Showing posts with label circulation. Show all posts
Showing posts with label circulation. Show all posts

## July 12, 2009

### Old-School Cataloging: Optimization Of Pages And Circulation Depth

Old school catalogers spend considerable time optimizing circulation depth and pages per catalog (please click on the image for more information).

There is a formula that you can use to make high-level estimates of sales performance at different circulation depths and page counts. We've talked about this previously, but it is worth mentioning again.

Demand Prediction = ((Proposed Pages / Last Year Pages)^0.5) * ((Proposed Circulation Depth / Last Year Circulation Depth)^0.5) * (Last Year Demand).

Many catalogers play with the (0.5) factor, testing different combinations and then fitting the appropriate factor.

Using this formula (and the factors that are right for your business --- a free software tool called CurveExpert can help you find the right factor to use), you can create a table like the one at the start of this post. The table clearly shows that the "optimal" circulation depth and page count for this catalog is at any one of the following combinations:
• 80 pages to 500,000 customers.
• 96 pages to 500,000 customers.
• 112 pages to 400,000 customers.
• 128 pages to 300,000 customers.
When you look at the four optimal combinations, what do you observe?

Yup, smaller page counts allow one to contact many, many more customers. This is why you see so many companies with small prospecting catalogs.

The equations were created at Eddie Bauer, way back in 1998. We used the equations to optimize page counts for each merchandise division, then rolled-up the pages, and optimized circulation depth. It was like sweeping up money, tremendous fun for a math geek, lots of profit for the company.

By the way, e-mail folks ... you can run a similar exercise. But the metrics change.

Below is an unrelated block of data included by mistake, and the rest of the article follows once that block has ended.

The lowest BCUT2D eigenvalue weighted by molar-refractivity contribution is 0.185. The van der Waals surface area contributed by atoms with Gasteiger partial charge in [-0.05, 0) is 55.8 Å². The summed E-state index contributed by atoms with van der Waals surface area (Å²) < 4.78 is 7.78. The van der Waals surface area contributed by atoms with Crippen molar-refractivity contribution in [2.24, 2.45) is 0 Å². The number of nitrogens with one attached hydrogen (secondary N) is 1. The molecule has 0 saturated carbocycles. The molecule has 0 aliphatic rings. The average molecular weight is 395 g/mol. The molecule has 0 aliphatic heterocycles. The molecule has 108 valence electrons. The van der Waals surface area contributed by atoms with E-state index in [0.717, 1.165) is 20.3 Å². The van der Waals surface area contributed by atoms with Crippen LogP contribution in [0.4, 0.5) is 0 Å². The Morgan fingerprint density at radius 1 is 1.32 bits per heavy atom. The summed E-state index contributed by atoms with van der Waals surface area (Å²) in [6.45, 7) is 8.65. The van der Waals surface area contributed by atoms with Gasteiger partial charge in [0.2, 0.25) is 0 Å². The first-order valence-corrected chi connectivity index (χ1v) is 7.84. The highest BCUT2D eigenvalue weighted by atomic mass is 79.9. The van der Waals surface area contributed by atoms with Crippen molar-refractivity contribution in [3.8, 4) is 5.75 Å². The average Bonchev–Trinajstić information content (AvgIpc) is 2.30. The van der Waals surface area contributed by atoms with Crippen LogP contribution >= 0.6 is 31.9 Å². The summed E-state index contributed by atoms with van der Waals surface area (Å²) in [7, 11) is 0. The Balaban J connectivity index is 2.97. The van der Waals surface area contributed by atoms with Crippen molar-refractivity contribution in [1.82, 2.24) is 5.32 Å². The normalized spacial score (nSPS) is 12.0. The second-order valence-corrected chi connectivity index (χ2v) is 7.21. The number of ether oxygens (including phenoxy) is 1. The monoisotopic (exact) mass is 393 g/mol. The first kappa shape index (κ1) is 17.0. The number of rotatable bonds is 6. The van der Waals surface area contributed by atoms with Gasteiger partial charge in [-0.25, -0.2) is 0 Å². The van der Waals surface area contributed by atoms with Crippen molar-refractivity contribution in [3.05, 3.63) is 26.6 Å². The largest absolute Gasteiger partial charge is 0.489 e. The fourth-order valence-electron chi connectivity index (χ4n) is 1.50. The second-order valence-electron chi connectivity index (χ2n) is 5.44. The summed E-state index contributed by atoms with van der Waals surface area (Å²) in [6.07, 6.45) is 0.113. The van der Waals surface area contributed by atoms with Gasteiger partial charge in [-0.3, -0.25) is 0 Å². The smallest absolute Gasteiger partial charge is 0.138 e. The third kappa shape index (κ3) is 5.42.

• Circulation Depth still matters. If you have an e-mail list of 100,000 customers, you'll generate less demand mailing only the top 20,000 customers.
• Pages are replaced by contacts. Instead of 64/80/96 pages, you have 1/2/3 contacts per week.
• Using this framework, you can quantify demand by circulation depth and number of contacts.

## August 30, 2007

### Catalog Profitability

Click on the image to enlarge it.

One of the challenges catalogers have to manage is determining the right circulation depth, and the right page count in a catalog.

Circulation depth is pretty easy to determine, once the number of pages are assigned. A straight forward calculation of sales and profit determine the right number of households to circulate to.

Page count presents more challenges. Merchants like to add pages, offering the customer more merchandise to purchase. Creative folks occasionally want to reduce density, adding pages that are less dense, easier to read.

More pages = more cost.

Are more pages better?

In the example at the top of this page, last year's catalog had 80 pages, and was mailed to 1.5 million households. The catalog drove \$7,000,000 demand through the telephone and online channels.

When planning this year's catalog, the analyst builds a relationship between pages and demand. As pages increase, demand increases, but at an ever decreasing rate. Therefore, demand is maximized by sending as many pages as possible to as many households as possible.

Using a straight forward profit calculation, notice where profit is maximized. Based on last year's results, profit is maximized by sending a smaller catalog to as many households as is possible.

Here's a fundamental truth in catalog marketing:
• Increased Circulation Depth > Increased Pages